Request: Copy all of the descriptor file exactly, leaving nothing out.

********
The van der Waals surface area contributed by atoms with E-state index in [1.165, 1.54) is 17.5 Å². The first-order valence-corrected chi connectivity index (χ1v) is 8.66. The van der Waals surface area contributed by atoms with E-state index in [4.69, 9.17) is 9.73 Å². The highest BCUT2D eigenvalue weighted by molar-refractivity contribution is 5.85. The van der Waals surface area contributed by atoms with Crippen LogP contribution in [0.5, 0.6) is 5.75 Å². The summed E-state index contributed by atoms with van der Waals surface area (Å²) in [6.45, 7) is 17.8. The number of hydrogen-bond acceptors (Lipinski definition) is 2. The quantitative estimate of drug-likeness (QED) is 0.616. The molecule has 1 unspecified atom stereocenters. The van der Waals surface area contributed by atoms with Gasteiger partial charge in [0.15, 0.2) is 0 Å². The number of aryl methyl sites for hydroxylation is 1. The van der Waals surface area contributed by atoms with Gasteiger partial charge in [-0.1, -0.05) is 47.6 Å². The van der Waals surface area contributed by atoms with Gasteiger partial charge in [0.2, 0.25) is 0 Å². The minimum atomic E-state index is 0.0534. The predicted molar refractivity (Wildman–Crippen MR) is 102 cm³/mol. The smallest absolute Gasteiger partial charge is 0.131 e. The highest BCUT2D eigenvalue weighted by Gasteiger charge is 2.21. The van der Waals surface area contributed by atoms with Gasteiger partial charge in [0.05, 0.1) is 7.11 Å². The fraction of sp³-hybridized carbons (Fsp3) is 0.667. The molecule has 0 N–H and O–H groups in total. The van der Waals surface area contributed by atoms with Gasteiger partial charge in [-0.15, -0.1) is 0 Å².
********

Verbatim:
The van der Waals surface area contributed by atoms with E-state index in [1.165, 1.54) is 17.5 Å². The first-order valence-corrected chi connectivity index (χ1v) is 8.66. The van der Waals surface area contributed by atoms with E-state index in [4.69, 9.17) is 9.73 Å². The highest BCUT2D eigenvalue weighted by molar-refractivity contribution is 5.85. The van der Waals surface area contributed by atoms with Crippen LogP contribution in [0.5, 0.6) is 5.75 Å². The summed E-state index contributed by atoms with van der Waals surface area (Å²) in [6.45, 7) is 17.8. The number of hydrogen-bond acceptors (Lipinski definition) is 2. The quantitative estimate of drug-likeness (QED) is 0.616. The molecule has 1 unspecified atom stereocenters. The van der Waals surface area contributed by atoms with Gasteiger partial charge in [0.15, 0.2) is 0 Å². The number of aryl methyl sites for hydroxylation is 1. The van der Waals surface area contributed by atoms with Gasteiger partial charge in [-0.1, -0.05) is 47.6 Å². The van der Waals surface area contributed by atoms with Gasteiger partial charge in [0.2, 0.25) is 0 Å². The minimum atomic E-state index is 0.0534. The predicted molar refractivity (Wildman–Crippen MR) is 102 cm³/mol. The smallest absolute Gasteiger partial charge is 0.131 e. The highest BCUT2D eigenvalue weighted by Gasteiger charge is 2.21. The van der Waals surface area contributed by atoms with Gasteiger partial charge in [0.05, 0.1) is 7.11 Å². The fraction of sp³-hybridized carbons (Fsp3) is 0.667. The molecule has 0 N–H and O–H groups in total. The van der Waals surface area contributed by atoms with Gasteiger partial charge in [-0.15, -0.1) is 0 Å².